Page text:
As yesterday’s votes are still being calculated, Israeli politicians are preparing for the coalition negotiations that will determine who will be the next prime minister. One of the frontrunners is Benjamin Netanyahu, whose Likud party depends crucially on the support of the Religious Zionism party, led by Bezalel Smotrich, to obtain the 61 Knesset seats necessary to form a government. But, notes Haviv Rettig Gur, as much as those who vote for Smotrich are implicitly signifying their support for Netanyahu, the relationship between the two politicians has become increasingly tense:
Over the last four races, rightwing parties ran at Netanyahu’s side with the insistence that Netanyahu was the right man to lead Israel. But in this fifth race, after four failures at the ballot box and growing frustration with his inability to deliver a victory, a profound change has come over the Netanyahu camp. More and more, the campaigns of rightwing parties have focused not on Netanyahu’s strengths but on his weaknesses. For growing portions of the Israeli right, Netanyahu is seen as a failure—not just electorally, but on policy issues too.
It was under Netanyahu, not [his successor Naftali] Bennett, that May 2021’s internecine fighting between Arabs and Jews tore apart mixed towns like Lod and drew bitter excoriation from rightwing constituencies, especially in those poorer regions of the country where Mizraḥi Jewish and Arab communities live in an uneasy coexistence.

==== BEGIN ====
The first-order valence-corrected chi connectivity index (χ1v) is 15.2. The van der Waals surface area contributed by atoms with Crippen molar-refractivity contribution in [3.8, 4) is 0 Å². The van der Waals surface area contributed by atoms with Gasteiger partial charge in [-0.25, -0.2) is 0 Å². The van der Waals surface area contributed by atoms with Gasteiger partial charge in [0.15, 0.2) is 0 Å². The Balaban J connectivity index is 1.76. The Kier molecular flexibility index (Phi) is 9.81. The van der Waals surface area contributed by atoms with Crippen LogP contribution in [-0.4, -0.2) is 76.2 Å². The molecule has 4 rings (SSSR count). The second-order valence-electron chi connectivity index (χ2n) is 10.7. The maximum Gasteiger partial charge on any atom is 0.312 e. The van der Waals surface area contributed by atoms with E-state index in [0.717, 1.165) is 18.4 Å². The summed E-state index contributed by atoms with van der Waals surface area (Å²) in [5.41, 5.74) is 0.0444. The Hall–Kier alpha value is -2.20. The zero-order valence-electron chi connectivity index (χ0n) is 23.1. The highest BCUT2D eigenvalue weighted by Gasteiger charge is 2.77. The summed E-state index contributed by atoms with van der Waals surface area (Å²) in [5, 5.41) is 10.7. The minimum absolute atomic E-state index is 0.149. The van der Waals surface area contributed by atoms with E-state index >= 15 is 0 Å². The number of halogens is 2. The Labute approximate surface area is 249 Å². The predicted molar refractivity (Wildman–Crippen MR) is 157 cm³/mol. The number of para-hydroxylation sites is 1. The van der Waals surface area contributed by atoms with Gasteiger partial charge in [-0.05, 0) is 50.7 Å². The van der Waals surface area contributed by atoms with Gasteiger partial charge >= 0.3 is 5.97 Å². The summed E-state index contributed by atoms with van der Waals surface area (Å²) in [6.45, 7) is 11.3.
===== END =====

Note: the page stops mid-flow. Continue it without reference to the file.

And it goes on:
On the Palestinian front, continuing waves of persistent low-level terror attacks, including occasional bursts of Gazan rocket fire, raised new complaints in working-class towns near the Strip about Netanyahu’s longtime policy of ensuring stability in Gaza by allowing Qatar to fund Hamas.
Smotrich and [his far-right coalition partner] Itamar Ben-Gvir see Netanyahu as weak and they intend—they are not shy on the point; it’s their central campaign message—to be unrelenting in their pressure to force Netanyahu rightward once he’s returned to the prime minister’s chair.
As a result, writes Gur, the campaign run by Smotrich and Ben-Gvir amounts to “an uprising wrapped in a bear hug.”